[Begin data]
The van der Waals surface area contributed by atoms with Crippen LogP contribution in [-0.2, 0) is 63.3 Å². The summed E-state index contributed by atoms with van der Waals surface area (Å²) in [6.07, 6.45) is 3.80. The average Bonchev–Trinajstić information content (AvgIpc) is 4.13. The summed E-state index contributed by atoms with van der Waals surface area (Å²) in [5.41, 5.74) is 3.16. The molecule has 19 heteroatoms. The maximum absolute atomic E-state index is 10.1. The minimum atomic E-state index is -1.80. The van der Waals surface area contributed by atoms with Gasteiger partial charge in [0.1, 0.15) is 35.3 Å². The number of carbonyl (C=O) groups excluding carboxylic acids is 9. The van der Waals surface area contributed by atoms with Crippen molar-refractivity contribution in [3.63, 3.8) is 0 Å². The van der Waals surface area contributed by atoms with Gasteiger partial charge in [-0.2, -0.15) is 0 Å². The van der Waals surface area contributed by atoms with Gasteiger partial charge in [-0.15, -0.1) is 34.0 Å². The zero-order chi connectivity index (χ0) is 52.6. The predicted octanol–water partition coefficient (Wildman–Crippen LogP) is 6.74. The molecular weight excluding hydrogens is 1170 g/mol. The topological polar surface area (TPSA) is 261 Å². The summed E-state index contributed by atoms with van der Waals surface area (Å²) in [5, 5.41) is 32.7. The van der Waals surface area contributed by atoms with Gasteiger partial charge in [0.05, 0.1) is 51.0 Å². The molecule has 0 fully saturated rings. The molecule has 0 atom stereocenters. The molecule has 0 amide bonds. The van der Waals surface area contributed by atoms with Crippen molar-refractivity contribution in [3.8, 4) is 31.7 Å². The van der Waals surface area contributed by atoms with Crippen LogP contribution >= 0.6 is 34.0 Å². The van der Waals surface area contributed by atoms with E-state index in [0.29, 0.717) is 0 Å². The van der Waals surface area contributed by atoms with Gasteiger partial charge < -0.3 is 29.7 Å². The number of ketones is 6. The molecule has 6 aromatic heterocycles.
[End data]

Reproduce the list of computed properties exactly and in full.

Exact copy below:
The van der Waals surface area contributed by atoms with Crippen LogP contribution in [-0.2, 0) is 63.3 Å². The summed E-state index contributed by atoms with van der Waals surface area (Å²) in [6.07, 6.45) is 3.80. The average Bonchev–Trinajstić information content (AvgIpc) is 4.13. The summed E-state index contributed by atoms with van der Waals surface area (Å²) in [5.41, 5.74) is 3.16. The molecule has 19 heteroatoms. The maximum absolute atomic E-state index is 10.1. The minimum atomic E-state index is -1.80. The van der Waals surface area contributed by atoms with Gasteiger partial charge in [0.1, 0.15) is 35.3 Å². The number of carbonyl (C=O) groups excluding carboxylic acids is 9. The van der Waals surface area contributed by atoms with Crippen molar-refractivity contribution in [3.63, 3.8) is 0 Å². The van der Waals surface area contributed by atoms with Gasteiger partial charge in [-0.2, -0.15) is 0 Å². The van der Waals surface area contributed by atoms with Gasteiger partial charge in [-0.15, -0.1) is 34.0 Å². The zero-order chi connectivity index (χ0) is 52.6. The predicted octanol–water partition coefficient (Wildman–Crippen LogP) is 6.74. The molecular weight excluding hydrogens is 1170 g/mol. The topological polar surface area (TPSA) is 261 Å². The summed E-state index contributed by atoms with van der Waals surface area (Å²) in [5, 5.41) is 32.7. The van der Waals surface area contributed by atoms with Gasteiger partial charge in [0.05, 0.1) is 51.0 Å². The molecule has 0 fully saturated rings. The molecule has 0 atom stereocenters. The molecule has 0 amide bonds. The van der Waals surface area contributed by atoms with Crippen molar-refractivity contribution in [3.8, 4) is 31.7 Å². The van der Waals surface area contributed by atoms with Crippen LogP contribution >= 0.6 is 34.0 Å². The van der Waals surface area contributed by atoms with E-state index in [0.29, 0.717) is 0 Å². The van der Waals surface area contributed by atoms with Gasteiger partial charge < -0.3 is 29.7 Å². The number of ketones is 6. The molecule has 6 aromatic heterocycles.